After being placed in the dark for several hours, all three plates were blackened by radiation (the crystal in direct contact with the plate showed the strongest blackening). “I am now convinced that uranium salts produce invisible radiation, even when they have been kept in the dark,” he wrote in his diary of his experiments.

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You can make you own photograph of radioactive source using a Polaroid film. The above, right picture show the radioactive print of a Thorium mantle and some autunite mineral, after an exposition of several days in a dark place.

1896 : Electrometer and Ionisation chamber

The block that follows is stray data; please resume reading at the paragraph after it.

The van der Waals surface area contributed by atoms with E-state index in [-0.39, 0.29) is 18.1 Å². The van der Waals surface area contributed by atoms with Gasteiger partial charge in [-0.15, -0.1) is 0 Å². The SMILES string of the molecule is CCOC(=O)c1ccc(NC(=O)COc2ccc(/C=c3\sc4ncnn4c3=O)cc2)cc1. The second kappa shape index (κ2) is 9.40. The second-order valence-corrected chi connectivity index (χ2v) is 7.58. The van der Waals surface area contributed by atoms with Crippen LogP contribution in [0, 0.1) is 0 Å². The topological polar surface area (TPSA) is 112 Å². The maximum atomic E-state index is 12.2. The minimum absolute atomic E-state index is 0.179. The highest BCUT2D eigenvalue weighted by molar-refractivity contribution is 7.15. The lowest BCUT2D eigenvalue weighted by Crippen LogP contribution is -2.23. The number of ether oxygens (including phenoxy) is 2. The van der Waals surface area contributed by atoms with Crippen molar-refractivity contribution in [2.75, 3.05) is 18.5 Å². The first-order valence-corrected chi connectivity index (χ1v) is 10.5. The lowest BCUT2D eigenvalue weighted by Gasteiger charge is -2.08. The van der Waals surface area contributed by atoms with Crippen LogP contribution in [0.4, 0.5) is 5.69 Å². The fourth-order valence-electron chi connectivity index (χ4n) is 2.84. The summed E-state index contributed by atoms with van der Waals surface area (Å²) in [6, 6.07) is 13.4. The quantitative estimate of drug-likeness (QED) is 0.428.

An electrometer is an electrical instrument for measuring electric charge. The first electrometer come from 1787 (Gold-leaf electroscope). Basically, it’s a voltmeter : the deflection of a needle is proportionnal to a difference of potential applicated to the electrometer. It wasn’t until the development of the Dolezalek electrometer in 1896 that a device was available with the sensitivity needed to measure the very small currents (picoamps) associated with the ionization chambers used to measure radioactive samples. This electrometer used a suspended moving vane (or needle) inside, but not in physical contact with, a metal “pill box” shaped device consisting of four quadrants. Each quadrant was electrically connected to the quadrant diagonally opposite it so that they had the same charge.  One pair of quadrants had a positive charge and the other pair had a negative charge.  The electrical charge on the vane caused it to take up a particular orientation within the quadrants. If the potential difference between the vane and the quadrants changed, the vane and the mirror would rotate.